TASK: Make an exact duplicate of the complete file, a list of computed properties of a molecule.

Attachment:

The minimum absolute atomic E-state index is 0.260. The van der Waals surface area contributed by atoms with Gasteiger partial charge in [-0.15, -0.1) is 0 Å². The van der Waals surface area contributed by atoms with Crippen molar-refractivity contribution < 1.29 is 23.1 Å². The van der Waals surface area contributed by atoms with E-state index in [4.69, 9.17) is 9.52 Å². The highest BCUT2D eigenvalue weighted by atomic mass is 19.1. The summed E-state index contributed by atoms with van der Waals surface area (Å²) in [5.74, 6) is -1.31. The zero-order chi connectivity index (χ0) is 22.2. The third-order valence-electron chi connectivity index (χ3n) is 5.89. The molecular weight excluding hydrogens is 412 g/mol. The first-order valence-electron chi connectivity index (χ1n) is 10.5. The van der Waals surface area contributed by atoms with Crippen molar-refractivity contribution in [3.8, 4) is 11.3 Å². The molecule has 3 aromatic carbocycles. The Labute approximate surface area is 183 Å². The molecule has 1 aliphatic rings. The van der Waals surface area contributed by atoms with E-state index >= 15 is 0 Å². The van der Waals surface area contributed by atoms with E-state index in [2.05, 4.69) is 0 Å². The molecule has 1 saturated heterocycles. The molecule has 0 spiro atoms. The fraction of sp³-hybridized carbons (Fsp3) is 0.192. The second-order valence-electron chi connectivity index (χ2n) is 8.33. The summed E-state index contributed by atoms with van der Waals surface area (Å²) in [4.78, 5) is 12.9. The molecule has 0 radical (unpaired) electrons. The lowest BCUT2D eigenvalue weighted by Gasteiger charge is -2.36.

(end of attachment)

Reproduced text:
The minimum absolute atomic E-state index is 0.260. The van der Waals surface area contributed by atoms with Gasteiger partial charge in [-0.15, -0.1) is 0 Å². The van der Waals surface area contributed by atoms with Crippen molar-refractivity contribution < 1.29 is 23.1 Å². The van der Waals surface area contributed by atoms with E-state index in [4.69, 9.17) is 9.52 Å². The highest BCUT2D eigenvalue weighted by atomic mass is 19.1. The summed E-state index contributed by atoms with van der Waals surface area (Å²) in [5.74, 6) is -1.31. The zero-order chi connectivity index (χ0) is 22.2. The third-order valence-electron chi connectivity index (χ3n) is 5.89. The molecular weight excluding hydrogens is 412 g/mol. The first-order valence-electron chi connectivity index (χ1n) is 10.5. The van der Waals surface area contributed by atoms with Crippen molar-refractivity contribution in [3.8, 4) is 11.3 Å². The molecule has 3 aromatic carbocycles. The Labute approximate surface area is 183 Å². The molecule has 1 aliphatic rings. The van der Waals surface area contributed by atoms with E-state index >= 15 is 0 Å². The van der Waals surface area contributed by atoms with E-state index in [2.05, 4.69) is 0 Å². The molecule has 1 saturated heterocycles. The molecule has 0 spiro atoms. The fraction of sp³-hybridized carbons (Fsp3) is 0.192. The second-order valence-electron chi connectivity index (χ2n) is 8.33. The summed E-state index contributed by atoms with van der Waals surface area (Å²) in [4.78, 5) is 12.9. The molecule has 0 radical (unpaired) electrons. The lowest BCUT2D eigenvalue weighted by Gasteiger charge is -2.36.